Have you made a resolution to get healthier this year? If so, plants have a role to play.
For centuries, gardeners and nature lovers have known intuitively that plants do a body good, and now research agrees. Whether you grow a few houseplants, live near a green space, or simply have a green view out your window, plants can add to your good health.
The relationship between plants and people has been studied by and incorporated into many fields, including environmental psychology, landscape architecture, geography, urban forestry, urban planning, horticulture and horticultural therapy. What researchers and practitioners across these disparate disciplines have found is that whether living in cities or in the country, at home or at work, humans have a basic need to keep nature close.
One of the best-known studies on the benefits of nature was conducted in the 1980s by Roger Ulrich, professor and director of the Center for Health Systems & Design at Texas A&M’s College of Architecture. Ulrich compared hospital recovery rates of surgery patients who had either a view of a brick wall or of a natural scene. Those with the view of nature had shorter hospital stays and took fewer painkillers than those without. These findings and others like them have helped to make the case for courtyards, garden areas and green spaces on hospital grounds.
Living in close proximity to green space has been associated with decreased anxiety, depression and other health conditions, as a recent study out of the Netherlands concludes. Investigators found that the closer people live to green space, the lower the prevalence of many health problems, especially mental health conditions.
Plants have been shown to reduce stress, whether it’s the stress of sick patients, employees in work environments, or prison inmates. In his research studies, Ulrich has found that viewing natural scenes after a stressful situation causes marked decreases in muscle tension and pulse in just five minutes. The Davey Resource Group has quantified many benefits of plants and natural environments, including reduced negative emotions, increased positive feelings, increased sociability and reduced need for health care.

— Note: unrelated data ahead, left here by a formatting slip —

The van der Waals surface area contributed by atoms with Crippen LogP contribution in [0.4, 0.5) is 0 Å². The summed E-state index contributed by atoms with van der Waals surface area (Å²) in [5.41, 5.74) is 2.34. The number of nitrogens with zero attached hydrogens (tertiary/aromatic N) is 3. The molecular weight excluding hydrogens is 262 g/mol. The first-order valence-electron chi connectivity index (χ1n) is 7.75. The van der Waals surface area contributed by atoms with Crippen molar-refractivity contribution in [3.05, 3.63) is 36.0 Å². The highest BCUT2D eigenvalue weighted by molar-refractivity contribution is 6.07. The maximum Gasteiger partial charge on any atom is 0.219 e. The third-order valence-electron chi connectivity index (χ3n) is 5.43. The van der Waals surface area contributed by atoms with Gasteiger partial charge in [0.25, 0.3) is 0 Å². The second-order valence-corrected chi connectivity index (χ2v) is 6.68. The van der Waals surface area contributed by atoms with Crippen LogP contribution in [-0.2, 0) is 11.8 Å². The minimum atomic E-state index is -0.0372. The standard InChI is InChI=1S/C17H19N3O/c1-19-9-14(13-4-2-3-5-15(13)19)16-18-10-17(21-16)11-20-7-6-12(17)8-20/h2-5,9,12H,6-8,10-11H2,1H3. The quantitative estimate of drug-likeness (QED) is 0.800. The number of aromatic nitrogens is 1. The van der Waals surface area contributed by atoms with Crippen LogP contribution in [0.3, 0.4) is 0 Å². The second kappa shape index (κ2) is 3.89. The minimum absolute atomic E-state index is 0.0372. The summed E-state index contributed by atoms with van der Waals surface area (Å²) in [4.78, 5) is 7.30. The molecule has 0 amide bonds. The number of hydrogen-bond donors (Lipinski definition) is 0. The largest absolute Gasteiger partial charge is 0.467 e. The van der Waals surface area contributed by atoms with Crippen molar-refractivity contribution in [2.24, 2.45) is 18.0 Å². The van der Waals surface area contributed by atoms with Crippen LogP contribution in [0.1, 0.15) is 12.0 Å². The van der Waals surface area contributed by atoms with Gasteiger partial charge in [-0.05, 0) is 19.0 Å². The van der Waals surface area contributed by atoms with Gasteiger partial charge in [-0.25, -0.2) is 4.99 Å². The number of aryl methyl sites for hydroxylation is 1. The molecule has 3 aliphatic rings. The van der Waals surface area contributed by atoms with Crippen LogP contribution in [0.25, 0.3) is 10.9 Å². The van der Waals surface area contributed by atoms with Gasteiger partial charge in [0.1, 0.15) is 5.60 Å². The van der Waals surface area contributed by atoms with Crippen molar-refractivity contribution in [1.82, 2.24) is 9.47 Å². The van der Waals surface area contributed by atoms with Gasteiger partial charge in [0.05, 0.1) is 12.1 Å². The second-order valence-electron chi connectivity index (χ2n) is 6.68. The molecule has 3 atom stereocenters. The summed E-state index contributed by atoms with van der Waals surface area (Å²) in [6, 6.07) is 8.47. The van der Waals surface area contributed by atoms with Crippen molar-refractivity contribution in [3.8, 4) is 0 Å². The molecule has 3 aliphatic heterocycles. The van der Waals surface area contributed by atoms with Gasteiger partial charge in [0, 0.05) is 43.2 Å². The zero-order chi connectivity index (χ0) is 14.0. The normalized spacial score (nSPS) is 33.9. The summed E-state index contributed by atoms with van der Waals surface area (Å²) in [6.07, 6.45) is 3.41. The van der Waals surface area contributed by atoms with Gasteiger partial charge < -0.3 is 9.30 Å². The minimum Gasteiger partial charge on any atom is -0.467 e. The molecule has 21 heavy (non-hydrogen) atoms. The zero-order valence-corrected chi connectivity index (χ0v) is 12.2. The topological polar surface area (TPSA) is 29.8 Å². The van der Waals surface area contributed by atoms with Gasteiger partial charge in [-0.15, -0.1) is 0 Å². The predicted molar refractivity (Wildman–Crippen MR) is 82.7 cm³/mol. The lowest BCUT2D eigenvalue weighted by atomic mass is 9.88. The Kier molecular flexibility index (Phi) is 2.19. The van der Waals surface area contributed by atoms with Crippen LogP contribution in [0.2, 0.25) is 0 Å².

In the workplace, plants deserve a spot in almost every environment, whether that means houseplants on a desk or simply green views through windows. Rachel Kaplan, professor at the University of Michigan, has found that desk workers who can see nature from their desks take 23 percent less sick time than those who cannot see any nature. Other studies have found that workers rate job satisfaction higher when they can see nature.
Even brief encounters with nature have been shown to improve concentration and aid in recovery from mental fatigue. Research by the Landscape and Human Health Lab at the University of Illinois has shown that natural experiences can even reduce symptoms of attention deficit hyperactivity disorder (ADHD) in children.
Plants help to build positive social ecosystems outdoors by creating pleasing environments where people tend to gather and visit, as opposed to deserted environments without trees or landscaping. Studies have shown that plants and landscaping in urban environments can reduce aggression, domestic violence and crime.
How can we make practical use of these research findings? One general theme is that surrounding ourselves with plants, gardens, trees and natural scenes can improve our health and well-being. Sending sick friends flowers and plants makes even more sense knowing how plants reduce stress and stimulate healing. For an ailing family member, select a hospital or nursing home room with a natural view, or create a pleasing view with potted plants of varying sizes and textures.
In the home, locate a beautiful plant where it can be seen often — near the bedside table, or close to the kitchen sink. Create a view through the kitchen or dining room window to establish a calming natural focal point. Design welcoming outdoor areas that include trees for shade and places to sit. Even small changes to increase green views can have big payoffs in terms of reduced stress, improved outlook and overall improvement in health.
For a steady dose of nature in 2013, consider enrolling in the Ohio Certified Volunteer Naturalist program, co-sponsored by Ohio State University Extension and the Conservancy for Cuyahoga Valley National Park. The program consists of 40 hours of hands-on nature education on topics including tree identification, insect appreciation, nature interpretation and more. Participants then give back 40 volunteer hours teaching others about nature.
OCVN classes begin in early April and run through mid-May. Learn more at an open house from 7 to 8 p.m. Jan. 24 at Hines Hill Conference Center, 1403 W. Hines Hill Road, Peninsula. Contact Stacey Heffernan (SHeffernan@forcvnp.org) or Danae Wolfe (Wolfe.email@example.com) for more information.
Denise Ellsworth directs the honeybee and native pollinator education program for the Ohio State University. If you have questions about caring for your garden, contact her at 330-263-3700 or click on the Ask Denise link on her blog at www.osugarden.com.